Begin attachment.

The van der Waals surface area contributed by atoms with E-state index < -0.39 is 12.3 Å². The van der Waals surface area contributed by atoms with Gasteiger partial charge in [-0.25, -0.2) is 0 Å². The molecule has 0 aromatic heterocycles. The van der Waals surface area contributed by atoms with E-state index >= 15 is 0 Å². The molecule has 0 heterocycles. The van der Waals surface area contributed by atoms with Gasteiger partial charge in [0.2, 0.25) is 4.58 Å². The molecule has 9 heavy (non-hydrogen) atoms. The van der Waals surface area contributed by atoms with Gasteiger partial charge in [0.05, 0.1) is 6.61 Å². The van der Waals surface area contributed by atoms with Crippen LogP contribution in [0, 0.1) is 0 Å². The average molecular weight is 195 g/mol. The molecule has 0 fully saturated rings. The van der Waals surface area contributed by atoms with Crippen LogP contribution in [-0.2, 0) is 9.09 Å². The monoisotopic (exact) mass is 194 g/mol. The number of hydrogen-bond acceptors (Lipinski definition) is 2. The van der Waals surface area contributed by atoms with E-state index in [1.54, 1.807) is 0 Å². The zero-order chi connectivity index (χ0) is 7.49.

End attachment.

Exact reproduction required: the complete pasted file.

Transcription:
The van der Waals surface area contributed by atoms with E-state index < -0.39 is 12.3 Å². The van der Waals surface area contributed by atoms with Gasteiger partial charge in [-0.25, -0.2) is 0 Å². The molecule has 0 aromatic heterocycles. The van der Waals surface area contributed by atoms with E-state index >= 15 is 0 Å². The molecule has 0 heterocycles. The van der Waals surface area contributed by atoms with Gasteiger partial charge in [0.2, 0.25) is 4.58 Å². The molecule has 9 heavy (non-hydrogen) atoms. The van der Waals surface area contributed by atoms with Gasteiger partial charge in [0.05, 0.1) is 6.61 Å². The van der Waals surface area contributed by atoms with Crippen LogP contribution in [0, 0.1) is 0 Å². The average molecular weight is 195 g/mol. The molecule has 0 fully saturated rings. The van der Waals surface area contributed by atoms with Crippen LogP contribution in [-0.2, 0) is 9.09 Å². The monoisotopic (exact) mass is 194 g/mol. The number of hydrogen-bond acceptors (Lipinski definition) is 2. The van der Waals surface area contributed by atoms with E-state index in [1.54, 1.807) is 0 Å². The zero-order chi connectivity index (χ0) is 7.49.